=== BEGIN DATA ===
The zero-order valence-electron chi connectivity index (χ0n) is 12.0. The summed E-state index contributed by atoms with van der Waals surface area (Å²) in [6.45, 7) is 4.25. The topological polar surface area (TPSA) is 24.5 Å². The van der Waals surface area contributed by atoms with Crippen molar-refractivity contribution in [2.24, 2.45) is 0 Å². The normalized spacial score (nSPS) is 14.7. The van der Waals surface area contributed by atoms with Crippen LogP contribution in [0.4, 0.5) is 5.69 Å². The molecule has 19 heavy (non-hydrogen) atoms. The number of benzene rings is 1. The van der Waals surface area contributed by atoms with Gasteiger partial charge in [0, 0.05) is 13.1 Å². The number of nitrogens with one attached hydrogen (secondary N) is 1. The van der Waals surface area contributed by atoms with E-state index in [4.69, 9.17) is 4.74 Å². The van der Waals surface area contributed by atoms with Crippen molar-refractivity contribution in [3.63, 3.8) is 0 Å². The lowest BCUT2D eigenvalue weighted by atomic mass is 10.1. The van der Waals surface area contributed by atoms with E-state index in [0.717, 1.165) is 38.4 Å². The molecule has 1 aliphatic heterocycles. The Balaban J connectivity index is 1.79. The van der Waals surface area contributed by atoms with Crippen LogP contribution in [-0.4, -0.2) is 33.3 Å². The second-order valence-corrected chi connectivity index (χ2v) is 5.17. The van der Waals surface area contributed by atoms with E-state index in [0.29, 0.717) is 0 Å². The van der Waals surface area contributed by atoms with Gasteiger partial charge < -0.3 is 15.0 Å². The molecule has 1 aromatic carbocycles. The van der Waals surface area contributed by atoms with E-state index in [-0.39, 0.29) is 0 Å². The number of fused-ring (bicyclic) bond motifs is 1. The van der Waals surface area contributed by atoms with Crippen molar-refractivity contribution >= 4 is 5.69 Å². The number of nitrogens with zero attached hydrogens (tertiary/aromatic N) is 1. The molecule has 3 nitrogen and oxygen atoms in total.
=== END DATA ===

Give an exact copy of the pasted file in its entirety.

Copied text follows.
The zero-order valence-electron chi connectivity index (χ0n) is 12.0. The summed E-state index contributed by atoms with van der Waals surface area (Å²) in [6.45, 7) is 4.25. The topological polar surface area (TPSA) is 24.5 Å². The van der Waals surface area contributed by atoms with Crippen molar-refractivity contribution in [2.24, 2.45) is 0 Å². The normalized spacial score (nSPS) is 14.7. The van der Waals surface area contributed by atoms with Crippen LogP contribution in [0.4, 0.5) is 5.69 Å². The molecule has 19 heavy (non-hydrogen) atoms. The number of benzene rings is 1. The van der Waals surface area contributed by atoms with Gasteiger partial charge in [0, 0.05) is 13.1 Å². The number of nitrogens with one attached hydrogen (secondary N) is 1. The van der Waals surface area contributed by atoms with E-state index in [4.69, 9.17) is 4.74 Å². The van der Waals surface area contributed by atoms with Crippen molar-refractivity contribution in [3.63, 3.8) is 0 Å². The lowest BCUT2D eigenvalue weighted by atomic mass is 10.1. The van der Waals surface area contributed by atoms with E-state index in [0.717, 1.165) is 38.4 Å². The molecule has 1 aliphatic heterocycles. The Balaban J connectivity index is 1.79. The van der Waals surface area contributed by atoms with Crippen LogP contribution in [-0.4, -0.2) is 33.3 Å². The second-order valence-corrected chi connectivity index (χ2v) is 5.17. The van der Waals surface area contributed by atoms with E-state index in [0.29, 0.717) is 0 Å². The van der Waals surface area contributed by atoms with Gasteiger partial charge < -0.3 is 15.0 Å². The molecule has 1 aromatic carbocycles. The van der Waals surface area contributed by atoms with E-state index in [-0.39, 0.29) is 0 Å². The number of fused-ring (bicyclic) bond motifs is 1. The van der Waals surface area contributed by atoms with Crippen molar-refractivity contribution >= 4 is 5.69 Å². The number of nitrogens with zero attached hydrogens (tertiary/aromatic N) is 1. The molecule has 3 nitrogen and oxygen atoms in total.